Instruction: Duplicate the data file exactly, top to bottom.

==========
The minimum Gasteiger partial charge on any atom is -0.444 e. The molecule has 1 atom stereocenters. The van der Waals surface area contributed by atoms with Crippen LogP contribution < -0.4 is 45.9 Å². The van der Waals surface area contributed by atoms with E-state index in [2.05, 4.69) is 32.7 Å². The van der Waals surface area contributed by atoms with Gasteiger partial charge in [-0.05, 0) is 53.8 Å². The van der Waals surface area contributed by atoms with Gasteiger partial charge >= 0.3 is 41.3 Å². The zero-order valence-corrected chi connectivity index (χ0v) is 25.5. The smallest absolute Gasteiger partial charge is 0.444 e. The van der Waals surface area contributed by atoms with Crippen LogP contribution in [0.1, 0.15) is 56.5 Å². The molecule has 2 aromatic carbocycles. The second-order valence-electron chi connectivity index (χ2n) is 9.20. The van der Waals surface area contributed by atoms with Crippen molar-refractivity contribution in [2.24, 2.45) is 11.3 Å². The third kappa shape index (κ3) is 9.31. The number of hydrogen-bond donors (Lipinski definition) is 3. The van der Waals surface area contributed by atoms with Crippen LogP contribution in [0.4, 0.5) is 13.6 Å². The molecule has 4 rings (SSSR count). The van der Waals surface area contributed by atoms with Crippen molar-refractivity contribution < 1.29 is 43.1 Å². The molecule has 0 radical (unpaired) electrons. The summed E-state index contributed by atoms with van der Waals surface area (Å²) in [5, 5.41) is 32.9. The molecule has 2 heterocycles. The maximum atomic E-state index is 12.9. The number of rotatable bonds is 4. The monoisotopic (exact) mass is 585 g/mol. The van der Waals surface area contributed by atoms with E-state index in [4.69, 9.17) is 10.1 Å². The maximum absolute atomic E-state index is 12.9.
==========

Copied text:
The minimum Gasteiger partial charge on any atom is -0.444 e. The molecule has 1 atom stereocenters. The van der Waals surface area contributed by atoms with Crippen LogP contribution < -0.4 is 45.9 Å². The van der Waals surface area contributed by atoms with E-state index in [2.05, 4.69) is 32.7 Å². The van der Waals surface area contributed by atoms with Gasteiger partial charge in [-0.05, 0) is 53.8 Å². The van der Waals surface area contributed by atoms with Gasteiger partial charge >= 0.3 is 41.3 Å². The zero-order valence-corrected chi connectivity index (χ0v) is 25.5. The smallest absolute Gasteiger partial charge is 0.444 e. The van der Waals surface area contributed by atoms with Crippen LogP contribution in [0.1, 0.15) is 56.5 Å². The molecule has 2 aromatic carbocycles. The second-order valence-electron chi connectivity index (χ2n) is 9.20. The van der Waals surface area contributed by atoms with Crippen molar-refractivity contribution in [2.24, 2.45) is 11.3 Å². The third kappa shape index (κ3) is 9.31. The number of hydrogen-bond donors (Lipinski definition) is 3. The van der Waals surface area contributed by atoms with Crippen LogP contribution in [0.4, 0.5) is 13.6 Å². The molecule has 4 rings (SSSR count). The van der Waals surface area contributed by atoms with Crippen molar-refractivity contribution < 1.29 is 43.1 Å². The molecule has 0 radical (unpaired) electrons. The summed E-state index contributed by atoms with van der Waals surface area (Å²) in [5, 5.41) is 32.9. The molecule has 2 heterocycles. The maximum atomic E-state index is 12.9. The number of rotatable bonds is 4. The monoisotopic (exact) mass is 585 g/mol. The van der Waals surface area contributed by atoms with E-state index in [4.69, 9.17) is 10.1 Å². The maximum absolute atomic E-state index is 12.9.